Lutheran Community Services Northwest
2018 Christmas Appeal
Jean Paul became a refugee before he was old enough to know what a refugee was. From the time he was 3 years old, he lived with his parents and seven siblings in a refugee camp in Rwanda, after fleeing violence in their native Congo.
Jean Paul went to school at the camp, and excelled from a young age, but the camp’s school only went to the ninth grade. High school cost money, and his family was living on 24 cents a day. They ate one meal a day, walked up to two miles for water and had no electricity. Young Jean Paul thought this was a “normal” life.
Fortunately, a local refugee agency provided a scholarship that allowed Jean Paul to attend a boarding high school. He did his best to hide the fact that he was a refugee, and made the most of his opportunity. By the time he graduated, he was the number two student in all of Rwanda. The top 50 students received scholarships to study abroad, but not Jean Paul, because of his refugee status.“I wasn’t like any of the other kids,” he said. “Being a refugee was something negative. It meant you were weak and couldn’t do anything for yourself. You didn’t have any rights.”
After a difficult year back at the camp, another nonprofit organization awarded Jean Paul a scholarship to attend college in Rwanda. Eight months into college, his family found out that they were relocating to the United States. They had a mere four days’ notice before they left for Portland, Oregon in 2014. That’s when we met Jean Paul.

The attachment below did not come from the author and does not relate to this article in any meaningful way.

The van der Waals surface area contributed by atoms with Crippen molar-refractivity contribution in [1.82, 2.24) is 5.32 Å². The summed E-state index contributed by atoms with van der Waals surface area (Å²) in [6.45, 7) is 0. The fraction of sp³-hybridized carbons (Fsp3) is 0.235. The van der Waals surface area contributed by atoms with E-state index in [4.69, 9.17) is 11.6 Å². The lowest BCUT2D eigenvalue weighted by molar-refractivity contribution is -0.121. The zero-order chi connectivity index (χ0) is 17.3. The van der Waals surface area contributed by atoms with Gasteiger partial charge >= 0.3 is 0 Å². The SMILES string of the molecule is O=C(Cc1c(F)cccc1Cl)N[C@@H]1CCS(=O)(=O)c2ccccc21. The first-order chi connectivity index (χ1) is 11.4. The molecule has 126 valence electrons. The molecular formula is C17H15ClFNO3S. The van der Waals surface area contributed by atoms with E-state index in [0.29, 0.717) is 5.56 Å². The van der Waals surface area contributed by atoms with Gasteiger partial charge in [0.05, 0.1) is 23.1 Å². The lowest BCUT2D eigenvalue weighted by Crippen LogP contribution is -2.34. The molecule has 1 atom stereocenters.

“It was the best transition working with Lutheran Community Services,” Jean Paul said. “I thought it would be a lot more difficult.”
The family dealt with a language barrier, with Jean Paul the only member of the family proficient in English. At 20, he had to lead, navigate and negotiate for his family. He enrolled in Portland Community College. When school and family commitments conflicted, he called his LCS case manager, also from the Congo, who speaks Jean Paul’s native language. She helped him with things like scheduling doctors’ appointments for his parents and enrolling the family in health insurance.
After a year of study, Jean Paul earned an internship with the owner of a local engineering firm, who introduced him to the President of the University of Portland. The President was so impressed, he awarded Jean Paul a full-ride scholarship to study electrical engineering. Upon graduation, he completed an internship at Intel, and has now transitioned to a full-time role with the company as a test development hardware engineer.
Jean Paul’s family is thriving. His parents are working. Two siblings are in college studying mechanical engineering and computer science. Others are also in school.
Through these successes, Jean Paul remembers where he came from. He appreciates eating three meals a day, and not having to worry about meeting his family’s basic needs. He is grateful for the connections LCS has helped him make, and hopes to pay it forward to others from his home country. More people from the Congo have arrived here, and Jean Paul hopes to lead and inspire this community.
Jean Paul has risen from the ashes of violence and trauma, to build a full and successful life in a new country. But, there are so many other refugees still struggling to find their way. When you support Lutheran Community Services Northwest, you give families like Jean Paul’s a chance to succeed and become powerful contributors to their new communities.
This work is life-changing. But, we can’t provide the support and services that helped Jean Paul’s family without you. Please send a generous year-end gift today to help the most vulnerable members of our community.
Thank you for making health, justice and hope possible for so many. I am deeply grateful for your partnership.
President & CEO